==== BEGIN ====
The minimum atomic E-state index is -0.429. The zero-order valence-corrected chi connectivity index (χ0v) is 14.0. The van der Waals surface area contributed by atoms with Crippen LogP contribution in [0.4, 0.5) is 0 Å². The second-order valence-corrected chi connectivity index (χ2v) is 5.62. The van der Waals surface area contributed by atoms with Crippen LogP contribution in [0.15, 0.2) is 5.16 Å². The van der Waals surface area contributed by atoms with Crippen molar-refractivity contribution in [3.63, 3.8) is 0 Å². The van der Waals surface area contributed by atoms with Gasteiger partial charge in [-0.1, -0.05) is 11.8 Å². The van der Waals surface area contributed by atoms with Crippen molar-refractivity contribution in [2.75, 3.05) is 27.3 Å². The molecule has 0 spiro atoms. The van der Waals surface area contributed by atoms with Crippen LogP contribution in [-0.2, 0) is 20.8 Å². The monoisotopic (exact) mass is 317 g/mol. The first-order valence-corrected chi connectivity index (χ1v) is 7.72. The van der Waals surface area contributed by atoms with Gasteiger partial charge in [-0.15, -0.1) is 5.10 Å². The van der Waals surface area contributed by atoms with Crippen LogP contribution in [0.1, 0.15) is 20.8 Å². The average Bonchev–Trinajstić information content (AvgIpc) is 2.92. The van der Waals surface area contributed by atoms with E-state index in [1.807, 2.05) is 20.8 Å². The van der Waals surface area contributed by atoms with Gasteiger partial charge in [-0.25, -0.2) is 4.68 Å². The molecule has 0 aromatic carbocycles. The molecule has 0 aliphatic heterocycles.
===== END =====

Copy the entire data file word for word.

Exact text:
The minimum atomic E-state index is -0.429. The zero-order valence-corrected chi connectivity index (χ0v) is 14.0. The van der Waals surface area contributed by atoms with Crippen LogP contribution in [0.4, 0.5) is 0 Å². The second-order valence-corrected chi connectivity index (χ2v) is 5.62. The van der Waals surface area contributed by atoms with Crippen LogP contribution in [0.15, 0.2) is 5.16 Å². The van der Waals surface area contributed by atoms with Crippen molar-refractivity contribution in [3.63, 3.8) is 0 Å². The van der Waals surface area contributed by atoms with Gasteiger partial charge in [-0.1, -0.05) is 11.8 Å². The van der Waals surface area contributed by atoms with Crippen molar-refractivity contribution in [2.75, 3.05) is 27.3 Å². The molecule has 0 spiro atoms. The van der Waals surface area contributed by atoms with Crippen LogP contribution in [-0.2, 0) is 20.8 Å². The monoisotopic (exact) mass is 317 g/mol. The first-order valence-corrected chi connectivity index (χ1v) is 7.72. The van der Waals surface area contributed by atoms with Gasteiger partial charge in [-0.15, -0.1) is 5.10 Å². The van der Waals surface area contributed by atoms with Crippen LogP contribution in [0.1, 0.15) is 20.8 Å². The average Bonchev–Trinajstić information content (AvgIpc) is 2.92. The van der Waals surface area contributed by atoms with E-state index in [1.807, 2.05) is 20.8 Å². The van der Waals surface area contributed by atoms with Gasteiger partial charge in [-0.25, -0.2) is 4.68 Å². The molecule has 0 aromatic carbocycles. The molecule has 0 aliphatic heterocycles.